Elevated plasma Lp-PLA2, PCSK9, and HOMA index linked to valve deterioration
Hemodynamic bioprosthetic valve deterioration was not uncommon after surgical aortic valve replacement (SAVR) in a prospective longitudinal study, and was linked to death and aortic reinterventions years down the line.
Of 137 patients who survived to get a complete assessment at a median of 6.7 years after SAVR, 25.6% had leaflet calcification detected on computed tomography imaging. By the time the patients had another evaluation 3 years later, 13.1% had developed hemodynamic valve deterioration on Doppler echocardiography, researchers reported in the Journal of the American College of Cardiology.
Subsequently, there were 22 deaths and 30 aortic reinterventions, for an event rate of 38.0% in a median of 3.8 years since that echocardiogram, Philippe Pibarot, DVM, PhD, of Québec Heart & Lung Institute of Laval University in Quebec City, and colleagues found. The aortic reintervention was a transcatheter valve-in-valve procedure in one-third of cases, with redo SAVR making up the rest.
The independent predictors of these adverse outcomes were leaflet calcification (HR 2.58, 95% CI 1.35-4.82) and hemodynamic valve deterioration (HR 5.12, 95% CI 2.57-9.71).
In turn, the development of hemodynamic valve deterioration was associated with leaflet calcification, insulin resistance from the homeostatic model assessment (HOMA), lipoprotein-associated phospholipase A2 (Lp-PLA2) activity, and high PCSK9 levels.
A “dyslipidemic/dysmetabolic profile characterized by elevated plasma Lp-PLA2, PCSK9, and HOMA index are associated with increased risk of HVD [hemodynamic valve deterioration] at mid-term follow-up in patients with aortic bioprostheses,” Pibarot’s group concluded.
Hemodynamic valve deterioration was defined as a change in mean transprosthetic gradient of at least 3 mm Hg per year and/or worsening of transprosthetic regurgitation by at least 1/3 class.
“These results suggest that leaflet calcification that develops within the first few years post-AVR [aortic valve replacement] identifies a high-risk group of individuals for adverse valve outcomes who may require more careful follow-up,” George Thanassoulis, MD, MSc, of McGill University Health Center in Montreal, wrote in an accompanying editorial.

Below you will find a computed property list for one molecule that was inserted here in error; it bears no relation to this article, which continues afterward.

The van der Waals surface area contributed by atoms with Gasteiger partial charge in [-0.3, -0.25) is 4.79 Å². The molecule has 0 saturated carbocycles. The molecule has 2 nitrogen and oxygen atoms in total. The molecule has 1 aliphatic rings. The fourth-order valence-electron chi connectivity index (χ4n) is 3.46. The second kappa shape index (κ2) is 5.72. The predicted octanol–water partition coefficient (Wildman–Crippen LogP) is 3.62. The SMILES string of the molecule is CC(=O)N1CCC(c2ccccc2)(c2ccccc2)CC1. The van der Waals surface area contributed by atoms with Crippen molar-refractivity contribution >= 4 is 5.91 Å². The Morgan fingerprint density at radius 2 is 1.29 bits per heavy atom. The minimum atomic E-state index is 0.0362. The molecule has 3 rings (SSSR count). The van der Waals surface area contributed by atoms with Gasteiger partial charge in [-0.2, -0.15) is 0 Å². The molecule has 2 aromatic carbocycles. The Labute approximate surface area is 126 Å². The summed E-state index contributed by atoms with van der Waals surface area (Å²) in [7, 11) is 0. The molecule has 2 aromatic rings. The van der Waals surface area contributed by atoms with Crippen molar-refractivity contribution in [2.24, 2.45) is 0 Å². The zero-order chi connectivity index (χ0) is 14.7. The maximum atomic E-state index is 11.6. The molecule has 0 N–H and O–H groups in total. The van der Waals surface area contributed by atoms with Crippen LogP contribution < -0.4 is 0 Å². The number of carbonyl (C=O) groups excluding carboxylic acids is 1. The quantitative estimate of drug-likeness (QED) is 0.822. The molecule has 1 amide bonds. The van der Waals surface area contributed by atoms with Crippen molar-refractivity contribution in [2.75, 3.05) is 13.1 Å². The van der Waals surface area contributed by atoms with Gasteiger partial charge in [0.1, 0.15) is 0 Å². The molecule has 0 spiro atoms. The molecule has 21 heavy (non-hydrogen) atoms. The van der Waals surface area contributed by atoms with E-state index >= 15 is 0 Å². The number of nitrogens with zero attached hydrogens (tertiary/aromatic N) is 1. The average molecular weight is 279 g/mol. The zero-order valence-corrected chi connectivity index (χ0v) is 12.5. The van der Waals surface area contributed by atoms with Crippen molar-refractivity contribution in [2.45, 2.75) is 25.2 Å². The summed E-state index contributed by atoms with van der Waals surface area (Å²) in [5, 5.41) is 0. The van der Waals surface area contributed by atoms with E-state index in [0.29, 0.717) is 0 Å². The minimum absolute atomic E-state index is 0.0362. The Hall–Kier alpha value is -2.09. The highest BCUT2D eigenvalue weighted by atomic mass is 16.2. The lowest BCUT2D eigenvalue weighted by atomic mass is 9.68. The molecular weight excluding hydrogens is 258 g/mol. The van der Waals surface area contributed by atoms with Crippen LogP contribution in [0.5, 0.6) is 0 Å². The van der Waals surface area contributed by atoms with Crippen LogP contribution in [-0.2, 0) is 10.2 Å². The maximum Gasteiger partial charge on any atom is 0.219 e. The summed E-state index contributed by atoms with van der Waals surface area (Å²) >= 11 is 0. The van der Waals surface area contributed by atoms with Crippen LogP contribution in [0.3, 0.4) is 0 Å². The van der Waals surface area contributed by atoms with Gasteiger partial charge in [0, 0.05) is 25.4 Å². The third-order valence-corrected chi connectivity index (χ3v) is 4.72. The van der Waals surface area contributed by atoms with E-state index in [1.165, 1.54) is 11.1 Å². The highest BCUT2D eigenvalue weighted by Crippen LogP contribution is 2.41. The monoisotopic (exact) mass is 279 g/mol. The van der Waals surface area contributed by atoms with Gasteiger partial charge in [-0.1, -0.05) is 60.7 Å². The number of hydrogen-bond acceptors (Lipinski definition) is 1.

“Furthermore, the results suggest that several specific metabolic pathways, as captured by several plasma biomarkers, may predispose individuals to adverse valve outcomes in the post-AVR setting and may need to be considered before bioprosthetic AVR.”
Pibarot and colleagues acknowledged that their study was subject to survivorship bias: “The baseline factors were measured at mid-term follow-up, and further studies are needed to confirm that their associations with outcomes reported in this study also hold if these factors are measured early after AVR. The results of this study can therefore not be directly transposed to the context of early structural/functional valve deterioration post-AVR.”
Even so, the editorial suggested that “it would be interesting to consider whether individuals with elevations in one or more of these biomarkers should be counseled to forego the use of a bioprosthesis and be offered a more durable mechanical valve. Or whether lifestyle interventions or drug therapy could be offered before AVR to improve these metabolic parameters with the hope of avoiding repeat AVR, if a bioprosthesis is required.
“Whether Lp-PLA2 is causal in valve calcification and/or prosthetic deterioration will need to be carefully evaluated to determine its value as a potential therapeutic target for HVD.”
Pibarot disclosed research grants from Edwards Lifesciences and Medtronic for echocardiography core lab analyses in transcatheter aortic valve replacement.
Thanassoulis is a clinical research scholar funded by the Fonds de Recherche Sante-Quebec; and disclosed relationships with Ionis, Amgen, Sanofi, Servier Canada, Boehringer Ingelheim, the Canadian Institutes of Health Research, the Heart and Stroke Foundation of Canada, and the U.S. National Institutes of Health.
Journal of the American College of Cardiology
Salaun E, et al “Hemodynamic deterioration of surgically implanted bioprosthetic aortic valves” J Am Coll Cardiol 2018; DOI: 10.1016/j.jacc.2018.04.064.
Journal of the American College of Cardiology
Thanassoulis G “Precision medicine for prosthetic valve deterioration: a glimpse into the future?” J Am Coll Cardiol 2018; DOI: 10.1016/j.jacc.2018.04.065.
Read the original article on Medpage Today: Hemodynamic Valve Deterioration Noted in Bioprosthetic SAVR Valves